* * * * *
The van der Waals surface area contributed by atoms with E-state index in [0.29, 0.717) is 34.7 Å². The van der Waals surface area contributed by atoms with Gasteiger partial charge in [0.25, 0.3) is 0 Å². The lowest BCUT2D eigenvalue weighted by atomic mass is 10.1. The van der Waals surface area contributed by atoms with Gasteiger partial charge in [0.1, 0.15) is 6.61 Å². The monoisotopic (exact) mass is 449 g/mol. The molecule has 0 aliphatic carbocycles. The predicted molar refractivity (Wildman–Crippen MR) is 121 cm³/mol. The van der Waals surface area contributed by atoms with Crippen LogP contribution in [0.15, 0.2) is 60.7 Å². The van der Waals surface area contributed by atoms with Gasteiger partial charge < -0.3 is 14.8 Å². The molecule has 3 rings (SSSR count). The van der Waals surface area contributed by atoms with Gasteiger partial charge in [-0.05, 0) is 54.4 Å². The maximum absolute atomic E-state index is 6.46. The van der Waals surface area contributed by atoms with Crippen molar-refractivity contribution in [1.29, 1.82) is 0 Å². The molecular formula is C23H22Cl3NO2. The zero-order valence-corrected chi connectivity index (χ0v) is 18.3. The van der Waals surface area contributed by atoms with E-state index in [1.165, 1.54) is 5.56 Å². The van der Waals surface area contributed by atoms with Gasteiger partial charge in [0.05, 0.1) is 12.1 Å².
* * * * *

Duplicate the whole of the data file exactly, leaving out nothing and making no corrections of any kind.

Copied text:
The van der Waals surface area contributed by atoms with E-state index in [0.29, 0.717) is 34.7 Å². The van der Waals surface area contributed by atoms with Gasteiger partial charge in [0.25, 0.3) is 0 Å². The lowest BCUT2D eigenvalue weighted by atomic mass is 10.1. The van der Waals surface area contributed by atoms with Gasteiger partial charge in [0.1, 0.15) is 6.61 Å². The monoisotopic (exact) mass is 449 g/mol. The molecule has 0 aliphatic carbocycles. The predicted molar refractivity (Wildman–Crippen MR) is 121 cm³/mol. The van der Waals surface area contributed by atoms with Crippen LogP contribution in [0.15, 0.2) is 60.7 Å². The van der Waals surface area contributed by atoms with Gasteiger partial charge < -0.3 is 14.8 Å². The molecule has 3 rings (SSSR count). The van der Waals surface area contributed by atoms with Gasteiger partial charge in [-0.05, 0) is 54.4 Å². The maximum absolute atomic E-state index is 6.46. The van der Waals surface area contributed by atoms with Crippen molar-refractivity contribution in [1.29, 1.82) is 0 Å². The molecular formula is C23H22Cl3NO2. The zero-order valence-corrected chi connectivity index (χ0v) is 18.3. The van der Waals surface area contributed by atoms with E-state index in [1.165, 1.54) is 5.56 Å². The van der Waals surface area contributed by atoms with Gasteiger partial charge in [0.05, 0.1) is 12.1 Å².